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Wednesday, November 6, 2013

Jules Cheret

One has to wonder if we'd be raving about the Broadway production of Victor Hugo's
classic today were it not for the posters of Jules Cheret.
As flamboyant a showman as any circus
ringmaster, Jules Cheret looked as if he
might have just stepped out from one of
his posters.
One of the key factors I consider in deciding which artists to write about is that of the availability of their work. That's not the sole factor, of course. If it were, then the French artist Jules Cheret, working in Paris around the turn of the 20th century, might be considered the greatest artist of all time. Imagine, churning out thousands, perhaps even tens of thousands of painted images over the course of your lifetime and having virtually every one of them preserved in their original printed format. Choosing important images to feature, or even picking favorites, becomes something of a fool's errand. (It would help if I understood more than rudimentary French.) It might be going a bit far to say Jules Cheret invented the poster, but in any case, he certainly popularized them, and collectors of such things to day love him to death.

Cheret Posters could well have been the first
realization of the old advertising rule, "sex sells."
Jules Cheret was born in Paris in 1836. He was not born to wealth but to creativity, becoming an apprentice lithographer at the age of thirteen. He studied painting at France's National School of Design then spent another seven years in London studying advanced lithography. Thus Cheret was no classically trained artist, but one who knew the rapidly developing technology of color lithography like Monet knew waterlilies. In fact, he took no small part in developing that technology. Paris then, and even now, was as famous for its posters as for its pastries. Cheret was a master at perfecting this art form, practically inventing the term "advertisement." Along with Henri Toulouse-Lautrec (with whom he often collaborated) and Czech artist, Alphonse Mucha (with whom he didn't), these three designers have sometimes been termed the "first commercial artists" and, in Cheret's case, the "Father of the Modern Poster."

Pantomime from the Salon Cheret, Jules Cheret.
Not all of Cheret's works were advertising posters
Very often outstanding success in life is a combination of being born at the right time and in the right place with the right combination of training and talent. Jules Cheret was fortunate in all these factors. He began his career in the early 1870s, during France's Third Republic and the period known as "la Belle Epoque" (the Beautiful Era). In the U.S. it was called by Mark Twain "The Gilded Age." In England it was a time when the staid Victorian Era was giving way to the dynamic Edwardian Era. All over Europe, following the Franco-Prussian War until the outbreak of WW I hostilities, it was a time of peace, prosperity, and cultural flourish unmatched since the Renaissance and until the modern Post-WW II era.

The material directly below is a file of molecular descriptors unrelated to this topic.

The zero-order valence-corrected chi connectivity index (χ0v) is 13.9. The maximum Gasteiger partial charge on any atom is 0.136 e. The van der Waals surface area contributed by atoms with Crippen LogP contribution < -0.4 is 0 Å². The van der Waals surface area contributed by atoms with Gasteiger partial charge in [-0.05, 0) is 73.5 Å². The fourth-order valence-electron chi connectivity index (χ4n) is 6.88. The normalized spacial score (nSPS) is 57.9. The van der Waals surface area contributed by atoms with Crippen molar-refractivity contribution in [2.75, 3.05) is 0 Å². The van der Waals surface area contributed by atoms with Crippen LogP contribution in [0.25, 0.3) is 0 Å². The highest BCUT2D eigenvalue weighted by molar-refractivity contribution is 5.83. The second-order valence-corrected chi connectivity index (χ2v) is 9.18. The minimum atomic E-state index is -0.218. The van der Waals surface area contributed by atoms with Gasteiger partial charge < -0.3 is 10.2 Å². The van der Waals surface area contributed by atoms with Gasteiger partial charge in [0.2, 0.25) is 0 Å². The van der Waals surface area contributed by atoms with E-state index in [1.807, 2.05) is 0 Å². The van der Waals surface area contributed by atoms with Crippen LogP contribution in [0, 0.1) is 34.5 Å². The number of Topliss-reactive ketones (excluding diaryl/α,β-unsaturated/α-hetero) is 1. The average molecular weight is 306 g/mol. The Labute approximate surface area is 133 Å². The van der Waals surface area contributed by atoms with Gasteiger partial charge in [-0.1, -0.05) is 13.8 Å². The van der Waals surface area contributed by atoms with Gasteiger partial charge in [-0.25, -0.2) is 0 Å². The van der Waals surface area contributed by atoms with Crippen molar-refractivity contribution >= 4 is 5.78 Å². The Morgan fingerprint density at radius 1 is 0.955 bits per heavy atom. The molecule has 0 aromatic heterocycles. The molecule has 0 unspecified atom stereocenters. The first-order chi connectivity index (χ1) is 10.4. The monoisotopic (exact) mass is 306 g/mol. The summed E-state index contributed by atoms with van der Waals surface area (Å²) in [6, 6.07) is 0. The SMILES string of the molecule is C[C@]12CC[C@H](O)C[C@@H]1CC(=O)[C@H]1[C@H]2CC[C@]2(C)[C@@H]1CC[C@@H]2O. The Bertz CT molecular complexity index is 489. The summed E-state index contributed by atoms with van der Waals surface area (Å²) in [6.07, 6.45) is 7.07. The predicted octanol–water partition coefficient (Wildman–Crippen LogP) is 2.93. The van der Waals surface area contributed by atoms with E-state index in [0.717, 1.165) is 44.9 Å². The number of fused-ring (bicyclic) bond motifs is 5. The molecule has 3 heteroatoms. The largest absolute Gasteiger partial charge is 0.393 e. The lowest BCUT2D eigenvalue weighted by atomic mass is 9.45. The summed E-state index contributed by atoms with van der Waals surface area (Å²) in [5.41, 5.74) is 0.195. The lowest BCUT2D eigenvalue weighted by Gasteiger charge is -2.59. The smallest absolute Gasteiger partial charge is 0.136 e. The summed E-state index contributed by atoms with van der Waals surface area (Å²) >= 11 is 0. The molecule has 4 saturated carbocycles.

Le Chateau d'eau and plaza, Exposition Universal, 1900, Paris, France,
was to architecture what Cheret's posters was to art.
A Cheret poster for Fairyland,
in "Gay Paree." no doubt.
My, how meanings meander.
Two world's fairs in Paris, the one in 1889 which gave birth to the Eiffel Tower, and another again in 1900, which gave birth to the gold medal on the side of Campbell's soup cans, were the extravagant essence of Jules Cheret's stylish Parisian ambiance. "Over the top" was good. "Too much is not enough," and "Catch the eye," could all have been Cheret advertising mottoes. Cheret's posters reigned supreme as the zenith of promotional style so long as the era lasted. But all good things must come to an end. Paris after the "Great War" was no longer quite so gay. After the war, Cheret took his considerable accumulated wealth and retired to the French Rivera where he died in 1932 at the age of ninety-six

Cheret's Ice Palace poster.
More than any other artist (except for the two mentioned above) Jules Cheret shaped our collective image of, not just his own time, but of Paris and the French national persona for all time. He figuratively (perhaps literally, as well) invented "Gay Paree" decades before the 1927 American film co-opted the title (The Girl from Gay Paree). His posters are long on glamorous, colorful, sensuous, even seductive imagery, short on informative text, and often wildly demonstrative as to typography. It made no difference whether Cheret was selling claret, cigarettes, chocolates, circuses, singers, nightclubs, books, or baggets, the formula was largely the same, the "look" his alone. It's little wonder, even in his own time, collectors were already tearing his posters off walls to take home and hang on their own. This may account for why we still have so many of them; but would seem to defeated their original purpose, I would think.

Today, fans of Jules Cheret posters can wear their collections. 


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